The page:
Data center monitoring follows the patterns of classic umbrella monitoring that must consolidate data from its diverse systems. Now, there is no out-of-the-box data center monitoring solution to collect all data, but there are typical data center monitoring systems and data exchange protocols that are used for data acquisition.

SCADA / Modbus

On of the traditional (legacy) systems used to remotely monitor and control industrial processes in general that is also used in data center facilities is SCADA (Supervisory Control and Data Acquisition). However, SCADA utilizes a number of communication protocols for control and data acquisition in industrial settings, and some of these include Modbus (TCP/RTU), DNP3, IEC, but also Ethernet/IP.

Therefore, to acquire data from systems managed by SCADA, one must connect using IP protocols, and this is usually a TCP/IP version of Modbus and even SNMP when available in the concrete implementation of SCADA.

Building Management System (BMS)

A BMS (Building Management System) is a control system used to monitor and manage various electrical and mechanical systems within a building or facility. Many data centers implement BMS to ensure enhanced operation, safety, and management of critical data center infrastructure systems. BMS is a system composed of a network of sensors and actuators. It manages HVAC, lighting, access control, energy, fire control, alarm systems, water management, and other systems. Therefore, collecting data from the BMS and correlating it with data available from ICT systems and other systems not managed by BMS is crucial to ensure proper data center management.

There are multiple ways in which monitoring data can be acquired. This includes communication protocols like BACnet (Building Automation and Control Networks), Modbus, OPC, but also through API integration, legacy Web Services, SNMP, or even by directly accessing databases or logs. It all depends on the manufacturer and the concrete implementation of the BMS.             

Critical Power Management System (CPMS)

Critical Power Management System (CPMS) is a modern system designed to monitor, control, and optimize electrical power infrastructure in critical facilities like hospitals, financial institutions and data centers. It is essentially based on real-time monitoring of power grid, transformers, UPSs, backup power generators, batteries, power distribution, integration with BMS and use of the data to detect faults, analyze the situation and automate responses to critical events.

Once implemented, CPMS becomes a valuable tool for data acquisition of power data as part of the overall data center monitoring.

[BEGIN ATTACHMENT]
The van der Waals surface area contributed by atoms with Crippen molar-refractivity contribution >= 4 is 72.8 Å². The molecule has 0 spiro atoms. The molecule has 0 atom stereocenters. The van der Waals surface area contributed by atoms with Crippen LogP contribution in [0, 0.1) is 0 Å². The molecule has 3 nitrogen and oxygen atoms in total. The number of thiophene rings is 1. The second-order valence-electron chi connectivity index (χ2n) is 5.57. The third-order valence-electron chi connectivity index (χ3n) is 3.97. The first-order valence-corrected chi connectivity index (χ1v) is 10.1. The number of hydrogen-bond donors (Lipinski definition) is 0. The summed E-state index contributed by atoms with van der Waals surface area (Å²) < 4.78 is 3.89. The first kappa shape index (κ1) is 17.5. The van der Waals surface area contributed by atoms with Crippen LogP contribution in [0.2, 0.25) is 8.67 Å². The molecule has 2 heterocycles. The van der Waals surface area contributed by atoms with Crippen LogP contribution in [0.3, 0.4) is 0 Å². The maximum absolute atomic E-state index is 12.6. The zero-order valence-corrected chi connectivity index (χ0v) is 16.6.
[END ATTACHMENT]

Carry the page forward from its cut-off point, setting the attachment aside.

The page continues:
DCIM overhauling

As mentioned in our blog post, DCIM includes the precise documentation and monitoring of all available data from the data center. Monitored data correlates with inventory data and allows for advanced operational and capacity management of data centers, as well as for data center operations. It encompasses data acquisition by any method mentioned before and using any protocol. It represents an umbrella approach to data center monitoring, combining infrastructural and ICT monitoring, and represents the most complete approach to data center monitoring and management.


Benefits of Data Center Monitoring

  • Data center monitoring is crucial for various aspects of its operation and multiple roles involved in management and operations.
  • All-encompassing monitoring enables the Network Operations Center (NOC) to execute preemptive corrective actions and promptly respond to any outage or safety/security threats.
  • Modern monitoring empowers engineers to react to any situation on-site or remotely.
  • Continuous performance monitoring of power, HVAC, and ICT provides the means for operational optimization and capacity planning, minimizing potential future degradations through preventive maintenance.
  • The combination of reactive and proactive activities aims to reduce downtime and minimize the chance of any service level objective (SLO) being violated.
  • Continuous calculations of key parameters, such as power usage effectiveness (PUE), allow management to observe how optimization efforts and investments lower its value as close to 1.0 as possible.
  • When advanced monitoring is employed, such as DCIM-based monitoring with enrichment, one can boost management efforts to further reduce costs, enhance security, reduce issue resolution time, and, in general, enable informed decision-making.
  • Furthermore, through environmental data monitoring and power and cooling optimization, one can significantly reduce greenhouse gas emissions and the data center's CO2 footprint, thus minimizing its environmental impact.

Challenges in Data Center Monitoring

In an ideal data center environment, everything can be monitored, and management is optimal. However, the real world is far from ideal, and here are some of the challenges our team encounters when implementing data center monitoring and data center monitoring tools.

Existing DCIM solution is closed to integration

There are many vendors of DCIM solutions, some of which are for documentation purposes only, while others also monitor portions of the data center. When monitoring an entire data center, data must be collected from these systems and correlated against other data. However, some systems are closed to integration, often provided by well-known vendors, presenting a challenge in terms of implementation. One approach is to either replace the existing DCIM, with customers purchasing integration licenses, or to implement parallel monitoring of the equipment already managed by the closed DCIM solution.

There is no DCIM software present at all

Non-existent DCIM software is a slightly better situation than having a closed one in place. It allows for direct component discovery and monitoring, opening up the opportunity for the customer to acquire a proper DCIM with a fully open integration API.

Legacy data center monitoring systems do not provide measurement data